In Sri Lanka, your terminal benefits such Employees Provident Fund, Employees Trust Fund and Gratuity are calculated on the basic salary and not on the consolidated package. Therefore, you will have to make an informed decision as to whether you prefer short term or long term gains.
- Negotiate with grace Speak from a position of strength rather than weakness. Be confident, but gracious. State your terms but also leave room for the organization to work with you towards achieving that all important win-win situation.
- Market yourself Remember that as in all negotiations there is a buyer and a seller. You are the seller of services and the organization is the buyer. Therefore, to convince the buyer that he is getting his money’s worth, you have to market yourself through your resumé/CV, your conduct at the interview, your achievements, experience and your qualifications.
- Don’t discuss personal finances during negotiations The negotiations are between a buyer and a seller, so you should stick to discussing the monetary value of your services to the organization. Don’t discuss personal finances like the mortgage payments on your house or the leasing payments on your car, the cost of your children’s education, and similar matters. These issues which may be monumental to you are of no concern to the employer. Salaries are determined on mutual value and not on need.
- Don’t presume Even if the potential employer informs you that the company will be conducting a review within a six-month or one year period, and at that point depending on the review, your salary will be increased, don’t relent on negotiating your salary. In the event the review does not take place as planned, and you have agreed to a lower than comfortable salary, then you will be disappointed and that will most often translate into lower performance and poor deliverables.
- Settling for less Sometimes you may find that even though the remuneration package is less than expected, the benefits from working for that particular organization such as job satisfaction, experience and access to contacts in the industry, may compensate over and beyond a better salary in another organization. Therefore, depending on your long term personal goals, you may opt for a lesser package in order to access a far greater experience. As such you should tailor your negotiation accordingly.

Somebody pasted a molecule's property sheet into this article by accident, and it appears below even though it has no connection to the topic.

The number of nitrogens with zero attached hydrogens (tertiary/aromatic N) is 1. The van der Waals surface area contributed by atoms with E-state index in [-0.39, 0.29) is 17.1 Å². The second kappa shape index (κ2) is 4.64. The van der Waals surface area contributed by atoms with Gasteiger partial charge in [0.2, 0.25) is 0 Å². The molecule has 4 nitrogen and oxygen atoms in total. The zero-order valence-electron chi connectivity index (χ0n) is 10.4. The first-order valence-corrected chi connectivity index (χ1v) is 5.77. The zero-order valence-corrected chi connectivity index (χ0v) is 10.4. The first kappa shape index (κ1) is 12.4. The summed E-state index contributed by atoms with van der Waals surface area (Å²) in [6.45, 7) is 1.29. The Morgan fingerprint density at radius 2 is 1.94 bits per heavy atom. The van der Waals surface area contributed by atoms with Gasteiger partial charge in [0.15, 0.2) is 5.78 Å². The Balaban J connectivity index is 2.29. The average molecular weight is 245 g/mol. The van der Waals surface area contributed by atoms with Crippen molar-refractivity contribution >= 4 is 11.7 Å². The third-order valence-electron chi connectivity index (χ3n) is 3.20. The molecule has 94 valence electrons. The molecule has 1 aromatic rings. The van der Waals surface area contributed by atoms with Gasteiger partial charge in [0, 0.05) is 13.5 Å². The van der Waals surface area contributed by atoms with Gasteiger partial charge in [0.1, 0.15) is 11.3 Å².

- Key ingredients for negotiation Pensions are determined by the State for public service employees, and likewise the contributions by the employer / employee to the Employees Provident Fund and the Employees Trust Fund are determined by Statute. So these factors are not up for negotiation.
However, other issues such as training, work time (flexitime), working from home, travelling allowance and health insurance, etc., are open to negotiation. Some organizations may not provide benefits and allowances across the board to all their staff, but may offer them to certain categories. Some organizations may even be willing to extend certain benefits at a personal level. This is why before beginning any negotiations on salary packages, it is critical that you research the salary ranges in operation in the industry in general as well as the benefits provided by the organization in particular.
- Don’t take too long to respond to an offer If you are offered the job, ask for a few days to consider it, but don’t delay beyond that. The employer may think you are not interested or that you are having many irons in the fire, and waiting for the best offer.
- Always negotiate It is very important that you negotiate the best deal for yourself. Remember the employer is looking out for his best interests and you should do the same for yourself. Don’t just accept the first salary you are offered, because by not negotiating you may have lost a great opportunity to receive a better remuneration package.